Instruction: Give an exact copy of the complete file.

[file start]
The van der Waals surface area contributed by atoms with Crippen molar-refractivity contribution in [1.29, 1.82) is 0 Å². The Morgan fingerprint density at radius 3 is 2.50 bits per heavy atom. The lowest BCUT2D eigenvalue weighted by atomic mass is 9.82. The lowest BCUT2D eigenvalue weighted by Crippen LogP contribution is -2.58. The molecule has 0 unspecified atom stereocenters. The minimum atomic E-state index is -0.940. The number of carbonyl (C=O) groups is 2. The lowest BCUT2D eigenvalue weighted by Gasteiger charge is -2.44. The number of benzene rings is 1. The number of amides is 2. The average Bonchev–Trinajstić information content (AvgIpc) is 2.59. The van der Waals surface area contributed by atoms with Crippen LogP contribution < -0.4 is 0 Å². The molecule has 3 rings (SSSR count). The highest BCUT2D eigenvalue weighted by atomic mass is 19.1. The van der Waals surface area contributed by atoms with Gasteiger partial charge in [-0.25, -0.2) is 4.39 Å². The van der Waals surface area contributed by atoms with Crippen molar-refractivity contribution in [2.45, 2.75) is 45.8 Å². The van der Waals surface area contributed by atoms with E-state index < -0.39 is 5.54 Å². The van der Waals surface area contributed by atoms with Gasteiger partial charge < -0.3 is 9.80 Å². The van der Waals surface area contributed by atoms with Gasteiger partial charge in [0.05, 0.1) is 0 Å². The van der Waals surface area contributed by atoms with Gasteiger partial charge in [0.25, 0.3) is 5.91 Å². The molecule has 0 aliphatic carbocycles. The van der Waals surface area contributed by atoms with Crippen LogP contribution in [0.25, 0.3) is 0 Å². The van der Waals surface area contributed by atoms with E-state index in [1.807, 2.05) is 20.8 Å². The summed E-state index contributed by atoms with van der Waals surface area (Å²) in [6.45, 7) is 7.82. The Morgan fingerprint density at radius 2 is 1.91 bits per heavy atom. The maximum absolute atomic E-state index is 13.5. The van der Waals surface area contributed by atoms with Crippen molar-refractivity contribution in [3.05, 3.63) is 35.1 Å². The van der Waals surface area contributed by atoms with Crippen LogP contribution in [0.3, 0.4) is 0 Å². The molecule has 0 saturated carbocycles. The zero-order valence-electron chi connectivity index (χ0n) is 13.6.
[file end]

The van der Waals surface area contributed by atoms with Crippen molar-refractivity contribution in [1.29, 1.82) is 0 Å². The Morgan fingerprint density at radius 3 is 2.50 bits per heavy atom. The lowest BCUT2D eigenvalue weighted by atomic mass is 9.82. The lowest BCUT2D eigenvalue weighted by Crippen LogP contribution is -2.58. The molecule has 0 unspecified atom stereocenters. The minimum atomic E-state index is -0.940. The number of carbonyl (C=O) groups is 2. The lowest BCUT2D eigenvalue weighted by Gasteiger charge is -2.44. The number of benzene rings is 1. The number of amides is 2. The average Bonchev–Trinajstić information content (AvgIpc) is 2.59. The van der Waals surface area contributed by atoms with Crippen LogP contribution < -0.4 is 0 Å². The molecule has 3 rings (SSSR count). The highest BCUT2D eigenvalue weighted by atomic mass is 19.1. The van der Waals surface area contributed by atoms with Gasteiger partial charge in [-0.25, -0.2) is 4.39 Å². The van der Waals surface area contributed by atoms with Crippen molar-refractivity contribution in [2.45, 2.75) is 45.8 Å². The van der Waals surface area contributed by atoms with E-state index < -0.39 is 5.54 Å². The van der Waals surface area contributed by atoms with Gasteiger partial charge < -0.3 is 9.80 Å². The van der Waals surface area contributed by atoms with Gasteiger partial charge in [0.05, 0.1) is 0 Å². The van der Waals surface area contributed by atoms with Gasteiger partial charge in [0.25, 0.3) is 5.91 Å². The molecule has 0 aliphatic carbocycles. The van der Waals surface area contributed by atoms with Crippen LogP contribution in [0.25, 0.3) is 0 Å². The van der Waals surface area contributed by atoms with E-state index in [1.807, 2.05) is 20.8 Å². The summed E-state index contributed by atoms with van der Waals surface area (Å²) in [6.45, 7) is 7.82. The Morgan fingerprint density at radius 2 is 1.91 bits per heavy atom. The maximum absolute atomic E-state index is 13.5. The van der Waals surface area contributed by atoms with Crippen molar-refractivity contribution in [3.05, 3.63) is 35.1 Å². The van der Waals surface area contributed by atoms with Crippen LogP contribution in [0.3, 0.4) is 0 Å². The molecule has 0 saturated carbocycles. The zero-order valence-electron chi connectivity index (χ0n) is 13.6.